Tweet haunts America following the mass shootings


A tweet from a British journalist published four years ago about the Sandy Hook massacre re-emerged the day after a weekend of carnage in the United States at the hands of two separate armed men.

On December 14, 2012, the world was horrified when 20 children and six adults were killed at school by 20-year-old Adam Lanza, who had previously killed his mother at their home in Sandy Hook.

The shocking consequences then moved President Barack Obama into tears and aroused the hope that this, surely, would lead to greater arms control in America.

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But almost three years after the tragedy, the child has changed, prompting the Daily Mail journalist Dan Hodges to write the now famous words: "In retrospect, Sandy Hook marked the end of the US arms control debate. Once America decided to kill children it was bearable. It was finished."

Now, seven years after Sandy Hook and over 2000 mass shootings later, the question is asked again: if not now, when?

While the United States mourns a greater number of mass shootings, the arms control debate is rekindling during the 2020 presidential race in which the NRA weapons lobby holds considerable influence.

At the beginning of this year, a survey from Al Jazeera in council he offered to Pauline Hanson's party to shed light on how the powerful organization manages to dodge and intertwine the inevitable national conversation.

"First," Don't say anything. "If media queries persist, go to" offense, offense, offense, "advises NRA, according to hidden camera footage obtained from Al Jazeera.

"Scrape the gun control groups. "Shame on them" with statements like: "How dare you stand on the graves of those children to present your political agenda?" "

RELATED: A simple but harmful Twitter post exposes the chaos of firearm deaths in America

reported: One nation sought millions of dollars from America's largest arms lobby

The movie, made by Al Jazeera in September last year, it also captured the way the NRA skillfully manipulates media coverage to promote a pro-gun agenda after mass shootings.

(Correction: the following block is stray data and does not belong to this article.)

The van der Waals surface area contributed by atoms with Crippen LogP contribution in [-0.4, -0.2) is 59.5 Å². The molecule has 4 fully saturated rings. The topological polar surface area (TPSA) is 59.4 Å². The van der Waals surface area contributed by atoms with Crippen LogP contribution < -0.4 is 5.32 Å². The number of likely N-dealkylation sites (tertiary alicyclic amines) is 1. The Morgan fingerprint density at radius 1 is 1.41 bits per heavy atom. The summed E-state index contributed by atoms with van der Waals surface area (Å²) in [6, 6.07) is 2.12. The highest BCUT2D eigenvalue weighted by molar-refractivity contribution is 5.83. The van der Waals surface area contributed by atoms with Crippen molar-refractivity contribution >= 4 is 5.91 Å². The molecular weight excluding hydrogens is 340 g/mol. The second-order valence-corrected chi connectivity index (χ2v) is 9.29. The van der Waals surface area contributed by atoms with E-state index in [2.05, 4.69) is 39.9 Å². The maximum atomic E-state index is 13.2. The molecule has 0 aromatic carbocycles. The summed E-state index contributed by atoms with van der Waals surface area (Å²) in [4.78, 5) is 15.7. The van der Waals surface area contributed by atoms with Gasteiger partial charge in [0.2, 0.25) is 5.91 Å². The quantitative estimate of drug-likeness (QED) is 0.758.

Reporter Rodger Muller worked as a weapons lobbyist and became friends with the head of staff at One Nation, James Ashby, and the former leader of Queensland, Steve Dickson, and traveled to Washington DC with them both last year to talk to the NRA.

In a meeting with NRA media liaison officers, the One Nation duo were instructed on how to respond to mass shootings.

"Try them just for the idea", Lars Dalseide, a member of the NRA's public relations team, was filmed telling the men of the One Nation in September.

"If your policy is not good enough to resist itself," how dare you use their deaths to push it forward? How dare you stand on the graves of those children to propose your political agenda? ""

Dickson, who resigned his job as the leader in One Nation's Queensland at the start of the year Al Jazeera survey, he told the NRA media team: "I love it, thanks".

The NRA media team also encouraged the political party to convince journalists that they "lean on your side".

"You have someone who leans by your side and worked in a newspaper, maybe he was covering the town hall or he was a crime reporter," said Dalseide.

"We want to print stories of people who have been robbed, invaded their homes, beaten up or whatever it was and could have been helped if they had a gun. And this will be the angle of your stories. This is what he has to write. You must put out two or five of those a week. "